• The detachable dispenser can comprise rounded corners. For example, the detachable dispenser can comprise a spoon-like configuration.
  • The device can further comprise an adjustable volume control component coupled to the detachable dispenser. The adjustable volume control component can be an adjustable screw configured to adjust volume of the fluid received from the cap by the detachable dispenser. The fluid can be a viscous fluid. Further. The adjustable volume control component can be configured to adjust volume of the fluid to a predetermined volume. Furthermore, the adjustable volume control component can include one or more markings for adjusting the volume of the fluid to one or more specific volumes. The one or more markings are etched into the adjustable volume control component. Additionally or alternatively, the adjustable volume control component can comprise a seal configured to prevent leakage.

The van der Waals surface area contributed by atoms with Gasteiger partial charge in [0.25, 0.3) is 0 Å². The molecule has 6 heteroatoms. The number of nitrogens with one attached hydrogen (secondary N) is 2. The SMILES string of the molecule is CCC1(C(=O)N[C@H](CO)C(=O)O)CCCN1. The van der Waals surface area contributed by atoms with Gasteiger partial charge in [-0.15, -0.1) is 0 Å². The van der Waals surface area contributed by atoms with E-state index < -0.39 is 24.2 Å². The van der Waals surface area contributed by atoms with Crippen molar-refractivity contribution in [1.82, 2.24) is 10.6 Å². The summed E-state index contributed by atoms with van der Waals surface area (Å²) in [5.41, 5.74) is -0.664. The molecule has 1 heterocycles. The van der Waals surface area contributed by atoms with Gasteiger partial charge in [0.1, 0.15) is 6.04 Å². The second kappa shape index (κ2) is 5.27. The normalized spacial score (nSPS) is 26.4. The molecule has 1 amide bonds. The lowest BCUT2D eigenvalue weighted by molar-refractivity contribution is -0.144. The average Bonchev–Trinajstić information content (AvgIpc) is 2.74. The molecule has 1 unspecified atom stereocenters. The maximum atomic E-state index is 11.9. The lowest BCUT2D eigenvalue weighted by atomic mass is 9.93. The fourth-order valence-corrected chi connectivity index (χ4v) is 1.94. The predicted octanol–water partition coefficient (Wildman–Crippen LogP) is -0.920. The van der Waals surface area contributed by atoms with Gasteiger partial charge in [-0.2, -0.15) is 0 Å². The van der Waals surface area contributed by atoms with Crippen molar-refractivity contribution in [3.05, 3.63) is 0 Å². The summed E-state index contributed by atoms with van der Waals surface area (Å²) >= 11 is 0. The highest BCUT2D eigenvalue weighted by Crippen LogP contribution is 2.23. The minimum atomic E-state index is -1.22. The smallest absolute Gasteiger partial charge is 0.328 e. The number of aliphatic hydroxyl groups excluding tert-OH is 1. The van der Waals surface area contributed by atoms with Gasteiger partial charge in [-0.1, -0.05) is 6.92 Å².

• The container can be a screw top container and the first port of the device can be configured to be coupled to threads of the screw top container to close the container.
  • Further, the detachable dispenser can comprise a barrel disposed at an angle less than 90 degrees with respect to normal.
  • In some embodiments, the cap can further comprise a display configured to alert a user of at least one of amount of the fluid to dispense using the device and time for dispensing the fluid using the device. Additionally or alternatively, the device can comprise at least one of a visual or an audio indicator configured to alert a user to use the device at predetermined time intervals. By way of example, the visual indicator can be an LED lamp configured to turn on or off at the predetermined time intervals.